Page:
Assam now has its own threatened list of 14 species, comprising seven plant and seven animal species.
The seven plant species includes Cathcart’s Magnolia, Griffith’s Magnolia, Magnolia, siya nahar, lady’s slipper orchid, Lanceleaf Vatica and cycas.
The seven animal species includes red-headed vulture, Assamese day gecko, tokay gecko, black soft-shelled turtle, narrow-headed soft-shelled turtle, elongated tortoise and brown tortoise.
The list has been prepared by the Assam State Biodiversity Board under Section 38 of the Biological Diversity Act 2002, for the state of Assam, reports The Telegraph.
Of the 14 species, 12 are listed in the Schedule 4 of the Wildlife (Protection) Act.
The list includes species that are under threat perception on the IUCN Red List of Threatened Species are not strongly protected under the Wildlife (Protection) Act.
The list also includes species that are assumed to be threatened according to the general public.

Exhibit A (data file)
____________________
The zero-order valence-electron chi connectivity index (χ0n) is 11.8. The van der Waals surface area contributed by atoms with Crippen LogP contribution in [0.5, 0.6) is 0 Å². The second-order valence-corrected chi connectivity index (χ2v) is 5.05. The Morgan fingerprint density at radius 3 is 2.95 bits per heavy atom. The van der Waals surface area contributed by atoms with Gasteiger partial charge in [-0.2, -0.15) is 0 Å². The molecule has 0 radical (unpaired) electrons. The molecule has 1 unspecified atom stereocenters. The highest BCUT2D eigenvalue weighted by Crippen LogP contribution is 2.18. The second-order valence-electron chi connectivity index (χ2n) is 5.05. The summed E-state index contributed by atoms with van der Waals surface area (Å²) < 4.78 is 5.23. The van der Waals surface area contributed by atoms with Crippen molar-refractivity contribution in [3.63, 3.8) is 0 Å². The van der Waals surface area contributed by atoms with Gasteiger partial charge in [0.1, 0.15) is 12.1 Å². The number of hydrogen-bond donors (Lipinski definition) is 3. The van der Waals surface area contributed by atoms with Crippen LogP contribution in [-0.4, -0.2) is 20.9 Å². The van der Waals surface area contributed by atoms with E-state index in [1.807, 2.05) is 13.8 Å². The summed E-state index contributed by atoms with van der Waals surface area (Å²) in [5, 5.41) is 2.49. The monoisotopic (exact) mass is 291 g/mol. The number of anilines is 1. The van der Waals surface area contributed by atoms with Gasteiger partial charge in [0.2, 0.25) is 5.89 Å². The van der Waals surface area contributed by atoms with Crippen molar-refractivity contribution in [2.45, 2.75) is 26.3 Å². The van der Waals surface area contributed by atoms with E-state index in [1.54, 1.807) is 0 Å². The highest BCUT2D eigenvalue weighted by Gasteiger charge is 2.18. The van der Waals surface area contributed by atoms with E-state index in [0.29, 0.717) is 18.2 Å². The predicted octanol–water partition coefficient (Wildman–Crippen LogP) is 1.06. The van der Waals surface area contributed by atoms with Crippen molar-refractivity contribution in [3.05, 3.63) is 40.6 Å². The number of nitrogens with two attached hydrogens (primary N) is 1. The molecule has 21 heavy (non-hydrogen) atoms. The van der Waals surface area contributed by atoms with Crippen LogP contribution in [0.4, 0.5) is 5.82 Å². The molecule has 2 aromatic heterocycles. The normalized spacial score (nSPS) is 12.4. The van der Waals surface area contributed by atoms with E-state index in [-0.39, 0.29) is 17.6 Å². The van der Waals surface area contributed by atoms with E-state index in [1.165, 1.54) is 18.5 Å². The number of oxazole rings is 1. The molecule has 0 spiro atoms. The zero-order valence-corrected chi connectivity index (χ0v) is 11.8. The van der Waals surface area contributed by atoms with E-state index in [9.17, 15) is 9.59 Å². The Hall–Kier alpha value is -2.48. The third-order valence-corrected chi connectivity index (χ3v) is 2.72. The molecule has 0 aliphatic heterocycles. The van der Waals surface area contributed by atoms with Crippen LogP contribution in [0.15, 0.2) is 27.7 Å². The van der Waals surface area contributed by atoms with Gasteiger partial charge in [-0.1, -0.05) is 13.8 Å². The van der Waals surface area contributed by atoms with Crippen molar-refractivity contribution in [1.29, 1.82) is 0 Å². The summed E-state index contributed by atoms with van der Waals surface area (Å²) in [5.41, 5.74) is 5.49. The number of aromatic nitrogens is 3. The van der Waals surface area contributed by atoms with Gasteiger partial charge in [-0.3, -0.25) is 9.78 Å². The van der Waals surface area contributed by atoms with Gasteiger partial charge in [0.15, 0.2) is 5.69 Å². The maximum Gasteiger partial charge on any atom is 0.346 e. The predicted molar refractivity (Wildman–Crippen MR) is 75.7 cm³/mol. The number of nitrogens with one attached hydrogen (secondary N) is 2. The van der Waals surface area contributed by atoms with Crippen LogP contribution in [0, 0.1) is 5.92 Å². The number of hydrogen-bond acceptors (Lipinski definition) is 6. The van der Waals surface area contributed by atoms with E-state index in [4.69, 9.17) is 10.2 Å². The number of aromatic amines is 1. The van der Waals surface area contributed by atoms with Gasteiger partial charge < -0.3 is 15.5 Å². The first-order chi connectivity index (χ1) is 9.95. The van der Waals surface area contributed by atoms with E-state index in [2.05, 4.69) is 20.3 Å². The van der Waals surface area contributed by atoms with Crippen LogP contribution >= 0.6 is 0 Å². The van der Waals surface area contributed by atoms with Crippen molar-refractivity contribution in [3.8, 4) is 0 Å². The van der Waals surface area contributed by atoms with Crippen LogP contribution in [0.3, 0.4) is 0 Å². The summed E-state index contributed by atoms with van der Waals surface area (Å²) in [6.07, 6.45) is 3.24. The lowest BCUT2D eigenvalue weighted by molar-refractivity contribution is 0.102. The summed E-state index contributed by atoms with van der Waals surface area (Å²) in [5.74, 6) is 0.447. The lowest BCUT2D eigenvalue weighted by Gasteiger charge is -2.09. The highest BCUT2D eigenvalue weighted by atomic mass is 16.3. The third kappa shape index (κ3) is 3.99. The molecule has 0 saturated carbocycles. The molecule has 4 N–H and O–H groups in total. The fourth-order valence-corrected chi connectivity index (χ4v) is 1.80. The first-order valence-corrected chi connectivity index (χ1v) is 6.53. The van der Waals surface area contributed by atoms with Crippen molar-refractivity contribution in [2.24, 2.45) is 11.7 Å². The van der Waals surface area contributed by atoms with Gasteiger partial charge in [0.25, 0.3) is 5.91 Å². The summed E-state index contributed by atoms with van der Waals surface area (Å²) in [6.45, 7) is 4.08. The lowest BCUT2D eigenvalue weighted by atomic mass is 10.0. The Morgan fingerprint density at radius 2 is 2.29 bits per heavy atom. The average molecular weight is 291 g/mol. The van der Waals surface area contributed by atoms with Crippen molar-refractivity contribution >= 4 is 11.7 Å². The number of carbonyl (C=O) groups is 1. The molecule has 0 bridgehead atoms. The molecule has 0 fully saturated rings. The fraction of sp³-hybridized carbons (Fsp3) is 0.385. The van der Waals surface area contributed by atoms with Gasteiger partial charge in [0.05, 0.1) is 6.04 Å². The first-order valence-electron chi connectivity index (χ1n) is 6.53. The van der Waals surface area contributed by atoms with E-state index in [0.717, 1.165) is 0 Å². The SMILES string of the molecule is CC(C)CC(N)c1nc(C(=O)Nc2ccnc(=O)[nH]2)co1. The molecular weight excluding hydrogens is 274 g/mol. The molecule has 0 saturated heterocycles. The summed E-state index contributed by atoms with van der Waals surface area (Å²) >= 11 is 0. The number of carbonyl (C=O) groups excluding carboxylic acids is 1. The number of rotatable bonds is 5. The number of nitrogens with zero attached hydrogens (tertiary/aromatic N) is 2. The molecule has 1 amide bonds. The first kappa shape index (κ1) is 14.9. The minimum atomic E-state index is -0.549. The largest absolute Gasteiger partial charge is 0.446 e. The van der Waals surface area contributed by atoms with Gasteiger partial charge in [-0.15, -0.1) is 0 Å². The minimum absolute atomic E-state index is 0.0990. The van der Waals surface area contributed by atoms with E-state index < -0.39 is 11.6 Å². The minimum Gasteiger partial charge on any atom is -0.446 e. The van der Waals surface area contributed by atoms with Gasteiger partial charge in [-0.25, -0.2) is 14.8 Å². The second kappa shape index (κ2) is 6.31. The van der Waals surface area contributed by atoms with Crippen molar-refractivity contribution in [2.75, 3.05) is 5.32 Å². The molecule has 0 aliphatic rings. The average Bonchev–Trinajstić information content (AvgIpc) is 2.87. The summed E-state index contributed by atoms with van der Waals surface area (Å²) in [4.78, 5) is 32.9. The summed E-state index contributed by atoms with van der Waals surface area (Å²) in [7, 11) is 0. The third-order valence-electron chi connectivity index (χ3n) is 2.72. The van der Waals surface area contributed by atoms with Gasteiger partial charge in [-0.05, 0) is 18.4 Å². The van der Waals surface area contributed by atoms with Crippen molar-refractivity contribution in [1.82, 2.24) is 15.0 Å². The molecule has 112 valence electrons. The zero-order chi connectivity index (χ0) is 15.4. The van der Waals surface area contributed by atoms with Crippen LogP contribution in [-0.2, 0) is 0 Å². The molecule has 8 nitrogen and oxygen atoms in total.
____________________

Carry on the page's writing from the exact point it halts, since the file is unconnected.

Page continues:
The board said that the threatened species included in the list are not allowed to be collected except with its approval and that too for very necessary purposes.
The board gives permission to collect the threatened species only for scientific research, herbariums and museum of scientific and academic institutions, propagation and any scientific investigation.
Under Section 38 of the Biological Diversity Act 2002, the Centre, in consultation with the state government, may from time to time notify any species that is on the verge of extinction or likely to become extinct in the near future, as a “threatened species”.
In 2016, the board recommended development of a protocol of threatened species of Assam as directed by the Union ministry of environment, forests and climate change.
According to the protocol, a preliminary list of five plants and 30 animal species was prepared based on media reports, people’s perception and scientific publications.
The list was advertised in local newspapers and on the website, inviting opinions comments or objections, if any, from eminent citizens and scientific communities, within a time frame of a month on September 2016.
Based on comments and opinions, the threatened list was finally prepared and submitted to the government.
The board said the list of threatened species will be helpful in protecting them against illegal trade and uses.